The objective of this annual award is to acknowledge outstanding initiative and team contributions in considering and playing an active part in the area of safety improvement and injury prevention across the entire water industry. 

Winner: Gosford City Council
The Water and Sewer Directorate at Gosford City Council is responsible for operating Mangrove Creek Dam. One of the structures at the Dam is the Intake Tower. The Intake Tower has a central wet well that is a vertical shaft with an unobstructed drop of approximately 47m. One of the tasks is to install and remove racks (i.e. barriers) into slots within the wet well and this involves removing flooring to open the shaft and visually aligning the racks into the slots. The physical actions required to perform the work potentially exposes workers to a fall of approximately 47m.

The Council designed a rolling grate floor that moves on tracks, has installed fixed handrails, brakes, and a stop-pin to secure it into place. It can be rolled back to expose the opening of the shaft and rolled forward to close the shaft. 

Workers are able to work closely to the shaft from all sides to visually align racks into their slots without risk of falling into the shaft.

Program Innovation Award

Providing recognition of significant and innovative environmental or sustainability programs within the water industry. 

Winner: BMT WBM, Moreton Bay Council, Unity Water and Bligh Tanner
Moreton Bay Regional Council’s Total Water Cycle Management Plan (TWCM) has been developed to help sustainably manage waterways in the Moreton Bay Region. It provides a framework for balancing growth with the needs of the local environment, and identifying strategies for the long-term management, health and quality of local waterways.

The plan includes waterways, water supply, stormwater and wastewater networks in the region’s 13 catchment areas. It considers factors such as climate, geography, population growth, urban development, agriculture, industrial activities and local initiatives to improve the region’s water efficiency. The plan is the first of its kind in South East Queensland.

Infrastructure Project Innovation Award

Rewarding significant and innovative infrastructure projects and initiatives within the water industry.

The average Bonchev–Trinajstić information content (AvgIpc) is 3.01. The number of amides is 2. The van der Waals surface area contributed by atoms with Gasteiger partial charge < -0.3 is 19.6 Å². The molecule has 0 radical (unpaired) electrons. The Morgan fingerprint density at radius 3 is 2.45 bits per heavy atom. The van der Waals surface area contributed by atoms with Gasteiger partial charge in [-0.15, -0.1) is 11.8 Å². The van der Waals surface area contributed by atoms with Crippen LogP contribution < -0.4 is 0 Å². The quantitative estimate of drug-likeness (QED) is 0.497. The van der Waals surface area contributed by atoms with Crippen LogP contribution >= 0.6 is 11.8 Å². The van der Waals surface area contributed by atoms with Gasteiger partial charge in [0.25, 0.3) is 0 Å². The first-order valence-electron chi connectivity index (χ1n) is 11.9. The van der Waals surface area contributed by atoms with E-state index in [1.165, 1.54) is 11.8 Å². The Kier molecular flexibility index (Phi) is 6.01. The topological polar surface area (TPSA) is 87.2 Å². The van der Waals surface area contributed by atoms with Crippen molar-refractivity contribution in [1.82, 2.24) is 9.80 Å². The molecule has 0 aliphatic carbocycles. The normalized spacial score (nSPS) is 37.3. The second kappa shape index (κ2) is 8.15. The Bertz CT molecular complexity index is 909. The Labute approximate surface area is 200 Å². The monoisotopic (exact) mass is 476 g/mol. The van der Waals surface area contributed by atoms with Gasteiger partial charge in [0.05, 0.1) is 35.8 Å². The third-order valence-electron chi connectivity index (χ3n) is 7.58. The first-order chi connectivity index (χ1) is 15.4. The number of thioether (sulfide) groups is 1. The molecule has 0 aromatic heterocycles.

Winner: Interflow
Interflow’s project specified structural renewal of 1.2 kilometres of 900mm diameter sewer pipeline some 20 metres deep in a built up residential and industrial area which included running under Silverwater Road. Renewal was completed while the sewer remained in full service. 

Its location and condition made it one of the most demanding projects that Interflow has undertaken. Completing the project required the development of new and innovative materials, equipment and work methods.

The project resulted in the sewer being completely renewed, with its structural and flow capacity fully restored. It should not need further maintenance for 50 or more years. 

Research Innovation Award

Encouraging innovation, constant environmental improvement and sustainable management of Australia's water resources.

Winner: Department of Water (WA)
The Department of Water and its predecessors have worked more than 20 years to reverse high stream salinity in the upper catchment of the south-coast’s Denmark River. This involved facilitating the revegetation of 6,500 hectares of land including 5,800 hectares of timber plantations and innovative scientific modelling. In 2012, the State Government announced the river’s average salinity levels had dropped to 470 milligrams per litre making it the first time in nearly 40 years that levels were below World Health Organization guidelines for drinking water. This is the first time an Australian river has reversed salinity levels to become fresh.